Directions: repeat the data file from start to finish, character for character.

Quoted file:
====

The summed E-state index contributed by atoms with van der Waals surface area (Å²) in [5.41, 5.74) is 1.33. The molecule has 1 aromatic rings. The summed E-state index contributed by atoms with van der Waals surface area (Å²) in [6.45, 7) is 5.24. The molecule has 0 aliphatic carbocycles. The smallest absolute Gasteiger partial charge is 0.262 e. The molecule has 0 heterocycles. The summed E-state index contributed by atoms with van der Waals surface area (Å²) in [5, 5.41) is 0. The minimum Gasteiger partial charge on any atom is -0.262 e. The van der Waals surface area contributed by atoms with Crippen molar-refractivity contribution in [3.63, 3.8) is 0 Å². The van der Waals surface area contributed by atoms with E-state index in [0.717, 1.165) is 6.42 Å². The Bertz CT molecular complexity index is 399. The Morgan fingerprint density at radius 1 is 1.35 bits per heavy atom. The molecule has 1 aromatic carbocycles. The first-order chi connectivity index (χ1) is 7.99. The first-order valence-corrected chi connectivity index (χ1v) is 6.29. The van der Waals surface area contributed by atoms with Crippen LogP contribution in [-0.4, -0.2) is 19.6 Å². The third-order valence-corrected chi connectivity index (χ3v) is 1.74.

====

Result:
The summed E-state index contributed by atoms with van der Waals surface area (Å²) in [5.41, 5.74) is 1.33. The molecule has 1 aromatic rings. The summed E-state index contributed by atoms with van der Waals surface area (Å²) in [6.45, 7) is 5.24. The molecule has 0 aliphatic carbocycles. The smallest absolute Gasteiger partial charge is 0.262 e. The molecule has 0 heterocycles. The summed E-state index contributed by atoms with van der Waals surface area (Å²) in [5, 5.41) is 0. The minimum Gasteiger partial charge on any atom is -0.262 e. The van der Waals surface area contributed by atoms with Crippen molar-refractivity contribution in [3.63, 3.8) is 0 Å². The van der Waals surface area contributed by atoms with E-state index in [0.717, 1.165) is 6.42 Å². The Bertz CT molecular complexity index is 399. The Morgan fingerprint density at radius 1 is 1.35 bits per heavy atom. The molecule has 1 aromatic carbocycles. The first-order chi connectivity index (χ1) is 7.99. The first-order valence-corrected chi connectivity index (χ1v) is 6.29. The van der Waals surface area contributed by atoms with Crippen LogP contribution in [-0.4, -0.2) is 19.6 Å². The third-order valence-corrected chi connectivity index (χ3v) is 1.74.